Trend and interannual variability of temperature in Malaysia: 1961-2002

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Abstract

This paper investigates the warming trend and interannual variability of surface air temperatures in the Malaysian region during the period 1961-2002. The trend analyses show that most regions in Malaysia experience warming over the period at comparable rates to those in regions surrounding the Bay of Bengal. The regions of Peninsular Malaysia and northern Borneo experience warming rates of between 2.7-4.0 °C/100 years. However, the warming rates are lower in the south-western region of Borneo. The interannual variability of Malaysian temperature is largely dominated by the El Niño-Southern Oscillation (ENSO). Regardless of the warming trends, all regions in Malaysia experience uniform warming during an El Niño event, particularly during the October-November-December (OND) and the January-February-March (JFM) periods. This uniform warming is associated with the latent heat released from the central eastern Pacific region and forced adiabatic subsidence in the Maritime Continent during an El Niño event. During its early development period i.e. during the July-August-September (JAS) season, the El Niñ's impact on the Malaysian temperatures is relatively weak compare to its influence during the OND and JFM seasons. However, the warming continues to the April-May-June (AMJ) season although during this period the anomalous conditions in the eastern central Pacific have begun or have returned to normal. The Indian Ocean Dipole (IOD) mode exerts an influence on Malaysian temperatures. When it co-occurs with ENSO, it tends to weaken the ENSO influence particularly during an OND period. However, it appears to have an appreciable influence only during an AMJ period when it occurs in the absence of an ENSO event. Despite the strong influence of the ENSO, the warming rates during the 42-year period appears to be least affected by interannual variability.

Original languageEnglish
Pages (from-to)127-141
Number of pages15
JournalTheoretical and Applied Climatology
Volume89
Issue number3-4
DOIs
Publication statusPublished - Jul 2007

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warming
Southern Oscillation
temperature
trend
surface temperature
subsidence
air temperature
rate

ASJC Scopus subject areas

  • Atmospheric Science

Cite this

Trend and interannual variability of temperature in Malaysia : 1961-2002. / Tangang @ Tajudin Mahmud, Fredolin; Liew, Ju Neng; Ahmad, Shahruddin.

In: Theoretical and Applied Climatology, Vol. 89, No. 3-4, 07.2007, p. 127-141.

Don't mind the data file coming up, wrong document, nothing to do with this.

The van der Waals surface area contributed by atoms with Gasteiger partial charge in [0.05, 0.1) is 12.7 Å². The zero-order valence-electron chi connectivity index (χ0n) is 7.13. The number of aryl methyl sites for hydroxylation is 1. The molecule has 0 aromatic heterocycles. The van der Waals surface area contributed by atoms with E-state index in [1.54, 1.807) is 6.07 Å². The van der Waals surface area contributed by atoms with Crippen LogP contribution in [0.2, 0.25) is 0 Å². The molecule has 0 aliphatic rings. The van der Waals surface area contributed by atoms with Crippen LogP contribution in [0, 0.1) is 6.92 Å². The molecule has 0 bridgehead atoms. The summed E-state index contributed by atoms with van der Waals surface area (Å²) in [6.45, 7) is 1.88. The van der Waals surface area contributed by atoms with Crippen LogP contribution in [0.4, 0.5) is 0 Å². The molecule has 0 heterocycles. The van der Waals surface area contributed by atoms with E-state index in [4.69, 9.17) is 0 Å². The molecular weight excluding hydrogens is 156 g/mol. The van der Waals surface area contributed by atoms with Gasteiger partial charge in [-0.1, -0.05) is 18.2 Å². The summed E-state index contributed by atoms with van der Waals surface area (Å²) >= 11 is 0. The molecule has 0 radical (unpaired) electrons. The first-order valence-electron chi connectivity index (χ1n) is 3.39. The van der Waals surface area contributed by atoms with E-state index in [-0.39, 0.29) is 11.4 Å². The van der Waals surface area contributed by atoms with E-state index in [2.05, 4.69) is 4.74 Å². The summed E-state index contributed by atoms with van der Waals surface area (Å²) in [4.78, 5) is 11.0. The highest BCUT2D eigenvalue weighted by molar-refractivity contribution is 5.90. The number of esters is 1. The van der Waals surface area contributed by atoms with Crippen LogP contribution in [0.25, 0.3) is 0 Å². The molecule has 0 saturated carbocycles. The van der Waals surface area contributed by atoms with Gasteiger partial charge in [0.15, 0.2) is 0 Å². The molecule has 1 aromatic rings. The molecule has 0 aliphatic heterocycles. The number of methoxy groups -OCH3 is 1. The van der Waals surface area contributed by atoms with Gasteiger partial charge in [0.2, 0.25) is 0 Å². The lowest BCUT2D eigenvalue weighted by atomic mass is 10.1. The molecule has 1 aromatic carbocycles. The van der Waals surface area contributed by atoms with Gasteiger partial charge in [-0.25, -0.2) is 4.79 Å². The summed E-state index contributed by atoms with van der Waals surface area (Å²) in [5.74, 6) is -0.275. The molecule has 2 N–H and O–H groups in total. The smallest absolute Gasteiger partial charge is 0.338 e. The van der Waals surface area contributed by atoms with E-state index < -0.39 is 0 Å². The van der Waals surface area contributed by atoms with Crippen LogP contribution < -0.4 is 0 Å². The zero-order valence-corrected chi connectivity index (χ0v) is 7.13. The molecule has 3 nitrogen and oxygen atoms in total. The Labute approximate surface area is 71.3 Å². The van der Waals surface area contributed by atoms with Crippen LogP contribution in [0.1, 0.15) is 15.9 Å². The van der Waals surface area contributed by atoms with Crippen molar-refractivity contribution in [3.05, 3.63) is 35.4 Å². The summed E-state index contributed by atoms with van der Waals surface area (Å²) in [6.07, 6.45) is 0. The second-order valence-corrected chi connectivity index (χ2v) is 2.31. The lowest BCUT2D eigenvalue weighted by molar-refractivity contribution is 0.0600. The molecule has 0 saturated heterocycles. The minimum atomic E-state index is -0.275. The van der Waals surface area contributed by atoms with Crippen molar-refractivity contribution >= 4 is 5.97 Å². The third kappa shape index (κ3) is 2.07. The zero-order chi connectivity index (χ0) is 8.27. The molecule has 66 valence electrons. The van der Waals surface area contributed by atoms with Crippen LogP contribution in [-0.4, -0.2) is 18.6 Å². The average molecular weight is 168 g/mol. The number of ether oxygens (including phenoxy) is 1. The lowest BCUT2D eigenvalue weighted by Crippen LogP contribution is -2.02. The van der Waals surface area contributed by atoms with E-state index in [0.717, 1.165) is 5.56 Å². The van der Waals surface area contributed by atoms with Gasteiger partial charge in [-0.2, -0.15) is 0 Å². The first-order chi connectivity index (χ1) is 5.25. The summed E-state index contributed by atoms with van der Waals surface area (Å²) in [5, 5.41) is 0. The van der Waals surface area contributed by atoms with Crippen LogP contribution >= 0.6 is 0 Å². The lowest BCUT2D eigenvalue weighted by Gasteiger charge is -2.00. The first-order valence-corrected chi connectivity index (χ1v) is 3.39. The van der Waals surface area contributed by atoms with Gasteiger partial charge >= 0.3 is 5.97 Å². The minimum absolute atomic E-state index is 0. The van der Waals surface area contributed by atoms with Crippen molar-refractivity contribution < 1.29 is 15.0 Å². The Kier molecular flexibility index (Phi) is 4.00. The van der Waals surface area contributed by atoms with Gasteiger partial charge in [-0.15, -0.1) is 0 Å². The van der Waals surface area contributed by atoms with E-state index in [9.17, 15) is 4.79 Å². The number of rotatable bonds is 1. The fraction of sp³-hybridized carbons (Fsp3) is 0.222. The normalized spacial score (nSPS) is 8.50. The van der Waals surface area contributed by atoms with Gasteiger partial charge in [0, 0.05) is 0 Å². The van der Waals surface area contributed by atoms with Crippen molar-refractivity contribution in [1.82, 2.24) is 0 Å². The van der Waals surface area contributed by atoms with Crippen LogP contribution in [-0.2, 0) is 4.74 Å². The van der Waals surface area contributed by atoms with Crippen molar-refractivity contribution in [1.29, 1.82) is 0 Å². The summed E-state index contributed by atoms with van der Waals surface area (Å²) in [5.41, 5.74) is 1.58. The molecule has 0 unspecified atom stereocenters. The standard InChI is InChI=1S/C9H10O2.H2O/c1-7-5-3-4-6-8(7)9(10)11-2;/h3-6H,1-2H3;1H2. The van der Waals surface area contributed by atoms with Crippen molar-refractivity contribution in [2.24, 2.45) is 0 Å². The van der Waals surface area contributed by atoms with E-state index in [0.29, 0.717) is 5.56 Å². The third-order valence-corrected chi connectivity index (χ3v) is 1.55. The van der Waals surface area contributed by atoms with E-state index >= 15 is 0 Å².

Research output: Contribution to journalArticle

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abstract = "This paper investigates the warming trend and interannual variability of surface air temperatures in the Malaysian region during the period 1961-2002. The trend analyses show that most regions in Malaysia experience warming over the period at comparable rates to those in regions surrounding the Bay of Bengal. The regions of Peninsular Malaysia and northern Borneo experience warming rates of between 2.7-4.0 °C/100 years. However, the warming rates are lower in the south-western region of Borneo. The interannual variability of Malaysian temperature is largely dominated by the El Ni{\~n}o-Southern Oscillation (ENSO). Regardless of the warming trends, all regions in Malaysia experience uniform warming during an El Ni{\~n}o event, particularly during the October-November-December (OND) and the January-February-March (JFM) periods. This uniform warming is associated with the latent heat released from the central eastern Pacific region and forced adiabatic subsidence in the Maritime Continent during an El Ni{\~n}o event. During its early development period i.e. during the July-August-September (JAS) season, the El Ni{\~n}'s impact on the Malaysian temperatures is relatively weak compare to its influence during the OND and JFM seasons. However, the warming continues to the April-May-June (AMJ) season although during this period the anomalous conditions in the eastern central Pacific have begun or have returned to normal. The Indian Ocean Dipole (IOD) mode exerts an influence on Malaysian temperatures. When it co-occurs with ENSO, it tends to weaken the ENSO influence particularly during an OND period. However, it appears to have an appreciable influence only during an AMJ period when it occurs in the absence of an ENSO event. Despite the strong influence of the ENSO, the warming rates during the 42-year period appears to be least affected by interannual variability.",
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